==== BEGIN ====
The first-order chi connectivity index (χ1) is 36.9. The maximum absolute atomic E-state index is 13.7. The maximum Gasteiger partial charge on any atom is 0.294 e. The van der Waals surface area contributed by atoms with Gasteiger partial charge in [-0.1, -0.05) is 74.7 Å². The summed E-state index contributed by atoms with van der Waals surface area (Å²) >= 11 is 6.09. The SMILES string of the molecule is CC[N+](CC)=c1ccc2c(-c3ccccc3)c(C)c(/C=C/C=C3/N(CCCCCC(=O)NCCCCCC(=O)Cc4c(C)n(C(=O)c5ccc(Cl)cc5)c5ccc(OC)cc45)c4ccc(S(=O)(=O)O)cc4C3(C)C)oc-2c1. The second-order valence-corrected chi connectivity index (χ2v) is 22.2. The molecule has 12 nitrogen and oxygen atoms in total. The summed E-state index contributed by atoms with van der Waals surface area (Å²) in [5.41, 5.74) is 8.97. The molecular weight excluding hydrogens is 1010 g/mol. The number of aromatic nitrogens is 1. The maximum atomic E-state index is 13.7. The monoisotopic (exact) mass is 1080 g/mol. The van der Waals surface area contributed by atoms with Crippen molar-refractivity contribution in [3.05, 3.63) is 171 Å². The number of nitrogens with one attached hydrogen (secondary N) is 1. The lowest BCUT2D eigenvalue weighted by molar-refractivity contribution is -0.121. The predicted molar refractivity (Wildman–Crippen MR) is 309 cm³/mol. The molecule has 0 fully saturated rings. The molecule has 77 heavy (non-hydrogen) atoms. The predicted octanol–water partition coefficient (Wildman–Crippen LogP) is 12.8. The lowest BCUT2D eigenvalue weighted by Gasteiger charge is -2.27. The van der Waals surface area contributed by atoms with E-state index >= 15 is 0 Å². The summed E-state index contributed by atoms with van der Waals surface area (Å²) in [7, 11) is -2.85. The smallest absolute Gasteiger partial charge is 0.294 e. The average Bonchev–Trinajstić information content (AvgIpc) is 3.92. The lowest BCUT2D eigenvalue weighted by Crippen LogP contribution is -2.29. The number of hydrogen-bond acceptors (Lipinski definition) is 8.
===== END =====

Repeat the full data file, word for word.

The first-order chi connectivity index (χ1) is 36.9. The maximum absolute atomic E-state index is 13.7. The maximum Gasteiger partial charge on any atom is 0.294 e. The van der Waals surface area contributed by atoms with Gasteiger partial charge in [-0.1, -0.05) is 74.7 Å². The summed E-state index contributed by atoms with van der Waals surface area (Å²) >= 11 is 6.09. The SMILES string of the molecule is CC[N+](CC)=c1ccc2c(-c3ccccc3)c(C)c(/C=C/C=C3/N(CCCCCC(=O)NCCCCCC(=O)Cc4c(C)n(C(=O)c5ccc(Cl)cc5)c5ccc(OC)cc45)c4ccc(S(=O)(=O)O)cc4C3(C)C)oc-2c1. The second-order valence-corrected chi connectivity index (χ2v) is 22.2. The molecule has 12 nitrogen and oxygen atoms in total. The summed E-state index contributed by atoms with van der Waals surface area (Å²) in [5.41, 5.74) is 8.97. The molecular weight excluding hydrogens is 1010 g/mol. The number of aromatic nitrogens is 1. The maximum atomic E-state index is 13.7. The monoisotopic (exact) mass is 1080 g/mol. The van der Waals surface area contributed by atoms with Crippen molar-refractivity contribution in [3.05, 3.63) is 171 Å². The number of nitrogens with one attached hydrogen (secondary N) is 1. The lowest BCUT2D eigenvalue weighted by molar-refractivity contribution is -0.121. The predicted molar refractivity (Wildman–Crippen MR) is 309 cm³/mol. The molecule has 0 fully saturated rings. The molecule has 77 heavy (non-hydrogen) atoms. The predicted octanol–water partition coefficient (Wildman–Crippen LogP) is 12.8. The lowest BCUT2D eigenvalue weighted by Gasteiger charge is -2.27. The van der Waals surface area contributed by atoms with E-state index >= 15 is 0 Å². The summed E-state index contributed by atoms with van der Waals surface area (Å²) in [7, 11) is -2.85. The smallest absolute Gasteiger partial charge is 0.294 e. The average Bonchev–Trinajstić information content (AvgIpc) is 3.92. The lowest BCUT2D eigenvalue weighted by Crippen LogP contribution is -2.29. The number of hydrogen-bond acceptors (Lipinski definition) is 8.